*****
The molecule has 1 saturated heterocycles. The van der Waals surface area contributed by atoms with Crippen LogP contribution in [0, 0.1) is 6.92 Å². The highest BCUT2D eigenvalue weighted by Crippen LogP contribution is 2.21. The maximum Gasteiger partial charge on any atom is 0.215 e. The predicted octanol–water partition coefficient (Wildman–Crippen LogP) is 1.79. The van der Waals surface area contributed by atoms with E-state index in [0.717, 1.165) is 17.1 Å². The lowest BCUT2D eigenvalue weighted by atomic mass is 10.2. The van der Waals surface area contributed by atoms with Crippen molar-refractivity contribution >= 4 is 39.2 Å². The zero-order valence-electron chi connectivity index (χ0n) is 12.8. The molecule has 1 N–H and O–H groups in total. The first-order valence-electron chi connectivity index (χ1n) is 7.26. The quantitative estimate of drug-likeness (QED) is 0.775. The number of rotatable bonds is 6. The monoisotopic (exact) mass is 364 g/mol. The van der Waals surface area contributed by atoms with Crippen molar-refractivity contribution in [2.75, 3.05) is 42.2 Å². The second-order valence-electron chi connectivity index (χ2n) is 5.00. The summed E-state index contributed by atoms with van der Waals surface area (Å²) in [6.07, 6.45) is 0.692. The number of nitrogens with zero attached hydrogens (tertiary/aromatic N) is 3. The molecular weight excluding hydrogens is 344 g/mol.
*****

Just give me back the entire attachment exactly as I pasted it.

The molecule has 1 saturated heterocycles. The van der Waals surface area contributed by atoms with Crippen LogP contribution in [0, 0.1) is 6.92 Å². The highest BCUT2D eigenvalue weighted by Crippen LogP contribution is 2.21. The maximum Gasteiger partial charge on any atom is 0.215 e. The predicted octanol–water partition coefficient (Wildman–Crippen LogP) is 1.79. The van der Waals surface area contributed by atoms with E-state index in [0.717, 1.165) is 17.1 Å². The lowest BCUT2D eigenvalue weighted by atomic mass is 10.2. The van der Waals surface area contributed by atoms with Crippen molar-refractivity contribution >= 4 is 39.2 Å². The zero-order valence-electron chi connectivity index (χ0n) is 12.8. The molecule has 1 N–H and O–H groups in total. The first-order valence-electron chi connectivity index (χ1n) is 7.26. The quantitative estimate of drug-likeness (QED) is 0.775. The number of rotatable bonds is 6. The monoisotopic (exact) mass is 364 g/mol. The van der Waals surface area contributed by atoms with Crippen molar-refractivity contribution in [2.75, 3.05) is 42.2 Å². The second-order valence-electron chi connectivity index (χ2n) is 5.00. The summed E-state index contributed by atoms with van der Waals surface area (Å²) in [6.07, 6.45) is 0.692. The number of nitrogens with zero attached hydrogens (tertiary/aromatic N) is 3. The molecular weight excluding hydrogens is 344 g/mol.